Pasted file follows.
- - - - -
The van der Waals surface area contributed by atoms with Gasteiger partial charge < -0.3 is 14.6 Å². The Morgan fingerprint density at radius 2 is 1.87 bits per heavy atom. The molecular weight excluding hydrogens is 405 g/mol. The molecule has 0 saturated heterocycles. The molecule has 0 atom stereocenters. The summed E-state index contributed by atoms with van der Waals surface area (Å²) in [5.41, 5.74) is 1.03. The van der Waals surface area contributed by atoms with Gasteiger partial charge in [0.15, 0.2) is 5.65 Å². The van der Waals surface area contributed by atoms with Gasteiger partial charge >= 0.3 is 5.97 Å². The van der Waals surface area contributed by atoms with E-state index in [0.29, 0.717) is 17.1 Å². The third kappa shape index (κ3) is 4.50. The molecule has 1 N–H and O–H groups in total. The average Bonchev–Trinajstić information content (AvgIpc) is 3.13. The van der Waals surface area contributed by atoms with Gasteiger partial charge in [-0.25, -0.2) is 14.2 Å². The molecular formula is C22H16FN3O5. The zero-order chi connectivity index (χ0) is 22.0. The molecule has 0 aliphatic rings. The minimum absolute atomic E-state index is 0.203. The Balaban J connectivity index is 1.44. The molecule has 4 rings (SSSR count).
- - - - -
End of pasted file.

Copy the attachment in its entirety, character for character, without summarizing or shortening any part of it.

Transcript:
The van der Waals surface area contributed by atoms with Gasteiger partial charge < -0.3 is 14.6 Å². The Morgan fingerprint density at radius 2 is 1.87 bits per heavy atom. The molecular weight excluding hydrogens is 405 g/mol. The molecule has 0 saturated heterocycles. The molecule has 0 atom stereocenters. The summed E-state index contributed by atoms with van der Waals surface area (Å²) in [5.41, 5.74) is 1.03. The van der Waals surface area contributed by atoms with Gasteiger partial charge in [0.15, 0.2) is 5.65 Å². The van der Waals surface area contributed by atoms with Gasteiger partial charge >= 0.3 is 5.97 Å². The van der Waals surface area contributed by atoms with E-state index in [0.29, 0.717) is 17.1 Å². The third kappa shape index (κ3) is 4.50. The molecule has 1 N–H and O–H groups in total. The average Bonchev–Trinajstić information content (AvgIpc) is 3.13. The van der Waals surface area contributed by atoms with Gasteiger partial charge in [-0.25, -0.2) is 14.2 Å². The molecular formula is C22H16FN3O5. The zero-order chi connectivity index (χ0) is 22.0. The molecule has 0 aliphatic rings. The minimum absolute atomic E-state index is 0.203. The Balaban J connectivity index is 1.44. The molecule has 4 rings (SSSR count).